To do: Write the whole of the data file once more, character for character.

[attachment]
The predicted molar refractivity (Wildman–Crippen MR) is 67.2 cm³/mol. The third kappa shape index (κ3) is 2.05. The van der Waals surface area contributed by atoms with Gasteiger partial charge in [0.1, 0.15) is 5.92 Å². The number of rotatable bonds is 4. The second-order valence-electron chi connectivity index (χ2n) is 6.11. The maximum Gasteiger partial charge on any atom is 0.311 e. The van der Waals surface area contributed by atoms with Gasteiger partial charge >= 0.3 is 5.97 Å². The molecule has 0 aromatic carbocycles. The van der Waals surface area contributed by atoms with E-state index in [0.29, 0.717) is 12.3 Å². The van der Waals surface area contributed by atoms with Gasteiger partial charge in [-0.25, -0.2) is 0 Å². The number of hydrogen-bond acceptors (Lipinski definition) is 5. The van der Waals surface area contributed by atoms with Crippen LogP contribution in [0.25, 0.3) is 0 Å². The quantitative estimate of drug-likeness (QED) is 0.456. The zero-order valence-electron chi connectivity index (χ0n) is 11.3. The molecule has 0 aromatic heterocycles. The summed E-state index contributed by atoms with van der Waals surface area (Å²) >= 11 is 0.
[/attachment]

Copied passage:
The predicted molar refractivity (Wildman–Crippen MR) is 67.2 cm³/mol. The third kappa shape index (κ3) is 2.05. The van der Waals surface area contributed by atoms with Gasteiger partial charge in [0.1, 0.15) is 5.92 Å². The number of rotatable bonds is 4. The second-order valence-electron chi connectivity index (χ2n) is 6.11. The maximum Gasteiger partial charge on any atom is 0.311 e. The van der Waals surface area contributed by atoms with Gasteiger partial charge >= 0.3 is 5.97 Å². The molecule has 0 aromatic carbocycles. The van der Waals surface area contributed by atoms with E-state index in [0.29, 0.717) is 12.3 Å². The van der Waals surface area contributed by atoms with Gasteiger partial charge in [-0.25, -0.2) is 0 Å². The number of hydrogen-bond acceptors (Lipinski definition) is 5. The van der Waals surface area contributed by atoms with Crippen LogP contribution in [0.25, 0.3) is 0 Å². The quantitative estimate of drug-likeness (QED) is 0.456. The zero-order valence-electron chi connectivity index (χ0n) is 11.3. The molecule has 0 aromatic heterocycles. The summed E-state index contributed by atoms with van der Waals surface area (Å²) >= 11 is 0.